The second part of the Playstyle Deduction comes up later in to code, when we use a short for-loop to sum up the total of the fixed length array storing this data. The final stage of Playstyle deduction is a matter of how powerful the Playstyle Deduction factor will function. We want a snappy amount of change that changes gameplay over a span of seconds. A longer, drawn out experience would not multiply this factor as heavy a I have done (in our case, factorPower is set at 7 – this would mean that a performance level of 0.95 becomes ~0.70! Quite steep indeed).

The third and final stage, Generation Algorithm, is where we use our processed data (in our case just one variable) to determine what happens when the game next enacts a stage of generation. You can change as many parameters in your game as you want, from something simple like enemy HP, to what kind of terrain generation works best for your player. The complex things often require more effort though, which could sometimes lead to entire coding projects that will only get used by a small amount of players, especially if you consider the example I just gave about different world generation techniques. You could image the difference in experience one player experiences from the next one as well. In short; you have to find the sweet spot for your game. Too little, and you will only be scaling HP, which isn’t as dynamic. Too much, and you’ll be creating an incoherent experience. This last part especially is a good one to remember; this is a dangerous technique to be implementing when you gravitate towards the extremes of this system. Crafting a game that is made for everyone is impossible (with beauty in the eye of the beholder and all that), and trying to achieve it by making a video game as dynamic and adaptable as possible would be equally impossible in ways that this blog post will not list.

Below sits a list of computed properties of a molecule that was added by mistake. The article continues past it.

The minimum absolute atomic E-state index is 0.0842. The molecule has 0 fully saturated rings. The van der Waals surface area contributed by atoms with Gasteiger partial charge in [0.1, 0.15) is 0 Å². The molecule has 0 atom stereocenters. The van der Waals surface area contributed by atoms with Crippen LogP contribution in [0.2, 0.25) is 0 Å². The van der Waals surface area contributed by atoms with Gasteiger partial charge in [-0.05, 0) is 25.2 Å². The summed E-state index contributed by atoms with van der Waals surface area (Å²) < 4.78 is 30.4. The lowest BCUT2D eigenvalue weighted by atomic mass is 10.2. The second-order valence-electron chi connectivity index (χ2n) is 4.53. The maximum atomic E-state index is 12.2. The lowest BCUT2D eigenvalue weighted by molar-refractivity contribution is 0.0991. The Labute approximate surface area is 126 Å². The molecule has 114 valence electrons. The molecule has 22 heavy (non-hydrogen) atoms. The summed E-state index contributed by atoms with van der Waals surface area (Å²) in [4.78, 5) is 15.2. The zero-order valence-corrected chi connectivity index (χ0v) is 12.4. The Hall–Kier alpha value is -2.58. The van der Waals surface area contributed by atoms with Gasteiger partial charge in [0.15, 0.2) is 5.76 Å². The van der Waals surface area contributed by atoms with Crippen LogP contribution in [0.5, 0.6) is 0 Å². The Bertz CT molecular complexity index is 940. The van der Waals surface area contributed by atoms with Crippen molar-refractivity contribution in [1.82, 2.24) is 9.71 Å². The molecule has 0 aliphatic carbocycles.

Below is the model our game will use, and below that is an example case of Stage 3 in DynaGen.

A quick walk-through of the code below; once the Case has been triggered, we check if the case is even able to change. If that is the case, wasAbleToChange will remain false, and a new case in the switch will be triggered (this system is not included in the screenshot). The change is then applied to a new variable (in this case, newCoinCollectedReward), before being casted to the proper variable and type of the relevant parameter.

If all of these stages work out as intended, the game is allowed to continue on its merry way in regenerating, and we have an evolved level!

3. Building the Tests

If you’re ever looking for advice on how to write up a User Test, get yourself to a good cafe where they have good coffee, because it worked for me, yet I don’t know how. I wish I was able to better explain my process, but I suppose this must be the ‘Unconsious Competence’ that this Maslow-fellow talked about a while back (not to pat my own back here – I honestly don’t recall using a single moment of logical thinking while writing the experiment). One thing that has stuck with me through all these years of writing research papers, is setting up a goal beforehand; what to we want answered. Here’s what I came up with;